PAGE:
After a high point in 2009 where more people identified as pro-life, the public opinion on abortion rights has switched back, with more people once more identifying as pro-choice. But, as it has been in the past, the divide is still very close to even.
Americans are closely divided between those calling themselves "pro-choice" and those who are "pro-life," now 49% and 45%, respectively, in Gallup's 2011 update on U.S. abortion attitudes. This is similar to a year ago, when 45% were "pro-choice" and 47% "pro-life." However, it is the first time since 2008 that the "pro-choice" position has had the numerical advantage on this Gallup trend.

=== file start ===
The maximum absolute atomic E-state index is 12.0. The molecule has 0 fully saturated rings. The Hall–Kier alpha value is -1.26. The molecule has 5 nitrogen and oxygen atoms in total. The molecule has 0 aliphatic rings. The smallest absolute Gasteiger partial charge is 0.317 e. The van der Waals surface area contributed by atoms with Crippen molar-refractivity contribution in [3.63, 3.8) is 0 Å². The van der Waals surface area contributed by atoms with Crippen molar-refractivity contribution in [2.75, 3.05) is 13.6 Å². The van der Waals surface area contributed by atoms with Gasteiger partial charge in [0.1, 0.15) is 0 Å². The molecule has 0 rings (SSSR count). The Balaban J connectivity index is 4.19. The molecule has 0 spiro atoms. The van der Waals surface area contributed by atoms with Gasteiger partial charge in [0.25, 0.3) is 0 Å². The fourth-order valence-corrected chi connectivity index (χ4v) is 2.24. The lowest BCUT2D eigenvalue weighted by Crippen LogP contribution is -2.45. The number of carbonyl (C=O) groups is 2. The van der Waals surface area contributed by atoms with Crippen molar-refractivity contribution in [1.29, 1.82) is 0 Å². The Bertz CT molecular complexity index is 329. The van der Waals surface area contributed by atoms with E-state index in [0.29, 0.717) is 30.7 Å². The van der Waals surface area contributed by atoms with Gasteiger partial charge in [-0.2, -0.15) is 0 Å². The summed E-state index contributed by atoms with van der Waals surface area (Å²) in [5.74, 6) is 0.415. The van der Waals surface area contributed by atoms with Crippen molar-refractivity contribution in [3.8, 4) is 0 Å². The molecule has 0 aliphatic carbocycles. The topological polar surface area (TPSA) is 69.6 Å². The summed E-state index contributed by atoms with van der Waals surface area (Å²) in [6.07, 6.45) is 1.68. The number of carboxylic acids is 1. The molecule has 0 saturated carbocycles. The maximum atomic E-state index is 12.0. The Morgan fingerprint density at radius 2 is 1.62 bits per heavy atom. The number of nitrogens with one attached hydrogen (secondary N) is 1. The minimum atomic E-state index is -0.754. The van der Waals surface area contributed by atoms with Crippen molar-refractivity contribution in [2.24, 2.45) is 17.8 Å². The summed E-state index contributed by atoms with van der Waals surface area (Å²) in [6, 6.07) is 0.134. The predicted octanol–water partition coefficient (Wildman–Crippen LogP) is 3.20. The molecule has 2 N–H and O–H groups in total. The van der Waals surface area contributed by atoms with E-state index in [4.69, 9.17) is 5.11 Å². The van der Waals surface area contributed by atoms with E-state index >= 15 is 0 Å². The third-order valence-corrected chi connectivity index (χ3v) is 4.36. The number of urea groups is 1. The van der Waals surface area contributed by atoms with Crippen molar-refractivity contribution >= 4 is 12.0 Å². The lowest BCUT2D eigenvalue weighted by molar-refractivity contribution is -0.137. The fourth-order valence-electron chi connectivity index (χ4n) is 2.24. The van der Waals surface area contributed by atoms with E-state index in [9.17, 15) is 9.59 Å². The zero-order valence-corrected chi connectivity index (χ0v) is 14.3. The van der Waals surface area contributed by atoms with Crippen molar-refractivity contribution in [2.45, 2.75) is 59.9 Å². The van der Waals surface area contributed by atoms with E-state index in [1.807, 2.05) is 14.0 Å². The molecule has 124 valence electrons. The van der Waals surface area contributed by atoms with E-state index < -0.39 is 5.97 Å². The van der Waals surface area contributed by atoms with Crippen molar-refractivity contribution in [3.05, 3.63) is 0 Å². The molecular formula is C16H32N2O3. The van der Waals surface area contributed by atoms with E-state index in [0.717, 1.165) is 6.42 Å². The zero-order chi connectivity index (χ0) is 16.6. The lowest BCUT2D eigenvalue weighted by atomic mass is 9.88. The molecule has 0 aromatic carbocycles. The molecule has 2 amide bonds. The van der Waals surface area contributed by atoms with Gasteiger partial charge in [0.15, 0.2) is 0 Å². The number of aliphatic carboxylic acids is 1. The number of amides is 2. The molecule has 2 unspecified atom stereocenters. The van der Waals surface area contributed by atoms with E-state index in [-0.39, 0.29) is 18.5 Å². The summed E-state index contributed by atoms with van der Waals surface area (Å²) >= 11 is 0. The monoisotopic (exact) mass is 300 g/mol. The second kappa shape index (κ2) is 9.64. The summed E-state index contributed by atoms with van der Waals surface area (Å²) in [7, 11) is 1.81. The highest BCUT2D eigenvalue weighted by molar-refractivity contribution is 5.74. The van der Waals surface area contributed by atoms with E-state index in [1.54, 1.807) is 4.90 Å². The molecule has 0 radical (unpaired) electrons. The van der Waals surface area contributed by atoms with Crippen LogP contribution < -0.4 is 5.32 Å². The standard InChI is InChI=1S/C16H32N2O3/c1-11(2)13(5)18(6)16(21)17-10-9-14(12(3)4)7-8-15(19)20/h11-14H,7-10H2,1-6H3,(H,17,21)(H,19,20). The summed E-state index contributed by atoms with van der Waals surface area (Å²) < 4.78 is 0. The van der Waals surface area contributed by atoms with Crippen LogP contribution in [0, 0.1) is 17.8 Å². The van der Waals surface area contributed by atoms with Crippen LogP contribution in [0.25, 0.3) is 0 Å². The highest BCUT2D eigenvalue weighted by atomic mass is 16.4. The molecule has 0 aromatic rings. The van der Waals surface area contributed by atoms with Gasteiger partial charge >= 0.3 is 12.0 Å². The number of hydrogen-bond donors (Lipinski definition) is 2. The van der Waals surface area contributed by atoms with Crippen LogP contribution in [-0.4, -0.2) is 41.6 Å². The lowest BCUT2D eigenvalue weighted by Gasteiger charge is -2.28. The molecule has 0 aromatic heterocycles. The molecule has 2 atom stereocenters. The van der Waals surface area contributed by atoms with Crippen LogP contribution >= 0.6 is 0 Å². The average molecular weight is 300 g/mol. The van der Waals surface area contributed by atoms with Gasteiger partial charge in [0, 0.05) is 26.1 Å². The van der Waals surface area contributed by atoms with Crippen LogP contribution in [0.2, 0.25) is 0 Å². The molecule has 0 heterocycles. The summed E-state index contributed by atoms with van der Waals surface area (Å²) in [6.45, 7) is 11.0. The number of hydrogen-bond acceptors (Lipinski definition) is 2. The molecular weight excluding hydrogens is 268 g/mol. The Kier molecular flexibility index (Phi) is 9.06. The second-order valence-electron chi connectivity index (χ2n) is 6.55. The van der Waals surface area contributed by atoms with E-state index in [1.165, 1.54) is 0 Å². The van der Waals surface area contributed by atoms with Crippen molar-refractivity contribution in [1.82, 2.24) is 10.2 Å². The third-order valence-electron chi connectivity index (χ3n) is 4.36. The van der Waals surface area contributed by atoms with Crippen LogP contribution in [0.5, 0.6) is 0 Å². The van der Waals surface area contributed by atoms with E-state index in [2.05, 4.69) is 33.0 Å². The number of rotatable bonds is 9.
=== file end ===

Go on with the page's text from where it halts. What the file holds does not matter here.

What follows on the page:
So what has likely caused this shift in the public perception of abortion? No doubt it's the overreaching of the anti-abortion movement in the past year, from attempting to force women who are raped to carry their attacker's child to forcing mandatory counseling, ultrasounds and wait periods, to anti-child positions like pulling family planning and prenatal care from low income women.